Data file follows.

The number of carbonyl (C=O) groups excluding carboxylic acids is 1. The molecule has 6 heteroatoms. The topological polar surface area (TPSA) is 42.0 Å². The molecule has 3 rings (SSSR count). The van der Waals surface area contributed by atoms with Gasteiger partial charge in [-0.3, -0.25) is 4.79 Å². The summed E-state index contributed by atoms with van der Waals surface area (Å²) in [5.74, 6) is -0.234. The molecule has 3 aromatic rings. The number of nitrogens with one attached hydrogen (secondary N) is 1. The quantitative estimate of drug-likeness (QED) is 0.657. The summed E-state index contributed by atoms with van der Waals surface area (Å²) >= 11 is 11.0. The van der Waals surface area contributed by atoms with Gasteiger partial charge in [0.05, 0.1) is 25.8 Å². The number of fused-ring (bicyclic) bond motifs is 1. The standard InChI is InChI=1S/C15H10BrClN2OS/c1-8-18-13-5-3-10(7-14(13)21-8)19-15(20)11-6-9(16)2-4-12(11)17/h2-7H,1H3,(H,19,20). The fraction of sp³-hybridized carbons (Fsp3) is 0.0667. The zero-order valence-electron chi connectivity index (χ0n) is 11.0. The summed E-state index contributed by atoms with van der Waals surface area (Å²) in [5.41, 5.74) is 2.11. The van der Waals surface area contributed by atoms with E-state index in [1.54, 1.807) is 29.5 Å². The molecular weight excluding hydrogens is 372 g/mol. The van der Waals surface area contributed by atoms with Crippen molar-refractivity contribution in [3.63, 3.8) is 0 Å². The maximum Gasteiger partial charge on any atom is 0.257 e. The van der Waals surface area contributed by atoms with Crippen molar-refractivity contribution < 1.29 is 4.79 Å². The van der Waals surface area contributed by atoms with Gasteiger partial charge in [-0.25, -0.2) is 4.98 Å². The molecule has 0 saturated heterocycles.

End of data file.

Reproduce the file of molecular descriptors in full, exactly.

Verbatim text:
The number of carbonyl (C=O) groups excluding carboxylic acids is 1. The molecule has 6 heteroatoms. The topological polar surface area (TPSA) is 42.0 Å². The molecule has 3 rings (SSSR count). The van der Waals surface area contributed by atoms with Gasteiger partial charge in [-0.3, -0.25) is 4.79 Å². The summed E-state index contributed by atoms with van der Waals surface area (Å²) in [5.74, 6) is -0.234. The molecule has 3 aromatic rings. The number of nitrogens with one attached hydrogen (secondary N) is 1. The quantitative estimate of drug-likeness (QED) is 0.657. The summed E-state index contributed by atoms with van der Waals surface area (Å²) >= 11 is 11.0. The van der Waals surface area contributed by atoms with Gasteiger partial charge in [0.05, 0.1) is 25.8 Å². The number of fused-ring (bicyclic) bond motifs is 1. The standard InChI is InChI=1S/C15H10BrClN2OS/c1-8-18-13-5-3-10(7-14(13)21-8)19-15(20)11-6-9(16)2-4-12(11)17/h2-7H,1H3,(H,19,20). The fraction of sp³-hybridized carbons (Fsp3) is 0.0667. The zero-order valence-electron chi connectivity index (χ0n) is 11.0. The summed E-state index contributed by atoms with van der Waals surface area (Å²) in [5.41, 5.74) is 2.11. The van der Waals surface area contributed by atoms with E-state index in [1.54, 1.807) is 29.5 Å². The molecular weight excluding hydrogens is 372 g/mol. The van der Waals surface area contributed by atoms with Crippen molar-refractivity contribution in [3.63, 3.8) is 0 Å². The maximum Gasteiger partial charge on any atom is 0.257 e. The van der Waals surface area contributed by atoms with Crippen molar-refractivity contribution < 1.29 is 4.79 Å². The van der Waals surface area contributed by atoms with Gasteiger partial charge in [-0.25, -0.2) is 4.98 Å². The molecule has 0 saturated heterocycles.